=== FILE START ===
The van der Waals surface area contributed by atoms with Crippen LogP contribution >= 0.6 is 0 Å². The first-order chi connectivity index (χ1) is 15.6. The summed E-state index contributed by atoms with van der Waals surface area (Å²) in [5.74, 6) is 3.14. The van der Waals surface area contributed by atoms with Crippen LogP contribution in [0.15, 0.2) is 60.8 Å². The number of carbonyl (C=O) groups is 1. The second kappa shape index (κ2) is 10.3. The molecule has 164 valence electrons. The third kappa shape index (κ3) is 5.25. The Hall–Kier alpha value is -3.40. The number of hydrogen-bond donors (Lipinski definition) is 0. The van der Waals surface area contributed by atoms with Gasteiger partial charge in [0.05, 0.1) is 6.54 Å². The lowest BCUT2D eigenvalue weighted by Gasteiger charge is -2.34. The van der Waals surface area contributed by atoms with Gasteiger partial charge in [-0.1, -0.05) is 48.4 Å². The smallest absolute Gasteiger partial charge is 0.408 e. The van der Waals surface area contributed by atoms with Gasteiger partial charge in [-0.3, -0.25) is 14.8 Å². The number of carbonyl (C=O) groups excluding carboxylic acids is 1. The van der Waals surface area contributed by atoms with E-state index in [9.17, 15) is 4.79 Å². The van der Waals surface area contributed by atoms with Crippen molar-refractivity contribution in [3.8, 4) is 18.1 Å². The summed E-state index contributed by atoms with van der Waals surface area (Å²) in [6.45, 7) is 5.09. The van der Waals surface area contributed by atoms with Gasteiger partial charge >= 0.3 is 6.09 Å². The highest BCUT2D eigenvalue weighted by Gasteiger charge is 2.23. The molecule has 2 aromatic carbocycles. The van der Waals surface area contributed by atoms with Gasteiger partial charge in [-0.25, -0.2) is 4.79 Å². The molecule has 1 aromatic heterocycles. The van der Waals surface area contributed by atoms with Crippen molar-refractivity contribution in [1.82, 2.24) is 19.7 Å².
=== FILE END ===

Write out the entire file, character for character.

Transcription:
The van der Waals surface area contributed by atoms with Crippen LogP contribution >= 0.6 is 0 Å². The first-order chi connectivity index (χ1) is 15.6. The summed E-state index contributed by atoms with van der Waals surface area (Å²) in [5.74, 6) is 3.14. The van der Waals surface area contributed by atoms with Crippen LogP contribution in [0.15, 0.2) is 60.8 Å². The number of carbonyl (C=O) groups is 1. The second kappa shape index (κ2) is 10.3. The molecule has 164 valence electrons. The third kappa shape index (κ3) is 5.25. The Hall–Kier alpha value is -3.40. The number of hydrogen-bond donors (Lipinski definition) is 0. The van der Waals surface area contributed by atoms with Gasteiger partial charge in [0.05, 0.1) is 6.54 Å². The lowest BCUT2D eigenvalue weighted by Gasteiger charge is -2.34. The van der Waals surface area contributed by atoms with Gasteiger partial charge in [-0.1, -0.05) is 48.4 Å². The smallest absolute Gasteiger partial charge is 0.408 e. The van der Waals surface area contributed by atoms with Gasteiger partial charge in [-0.3, -0.25) is 14.8 Å². The number of carbonyl (C=O) groups excluding carboxylic acids is 1. The van der Waals surface area contributed by atoms with E-state index in [9.17, 15) is 4.79 Å². The van der Waals surface area contributed by atoms with Crippen molar-refractivity contribution in [3.8, 4) is 18.1 Å². The summed E-state index contributed by atoms with van der Waals surface area (Å²) in [6.45, 7) is 5.09. The van der Waals surface area contributed by atoms with Gasteiger partial charge >= 0.3 is 6.09 Å². The highest BCUT2D eigenvalue weighted by Gasteiger charge is 2.23. The molecule has 2 aromatic carbocycles. The van der Waals surface area contributed by atoms with Gasteiger partial charge in [-0.25, -0.2) is 4.79 Å². The molecule has 1 aromatic heterocycles. The van der Waals surface area contributed by atoms with Crippen molar-refractivity contribution in [1.82, 2.24) is 19.7 Å².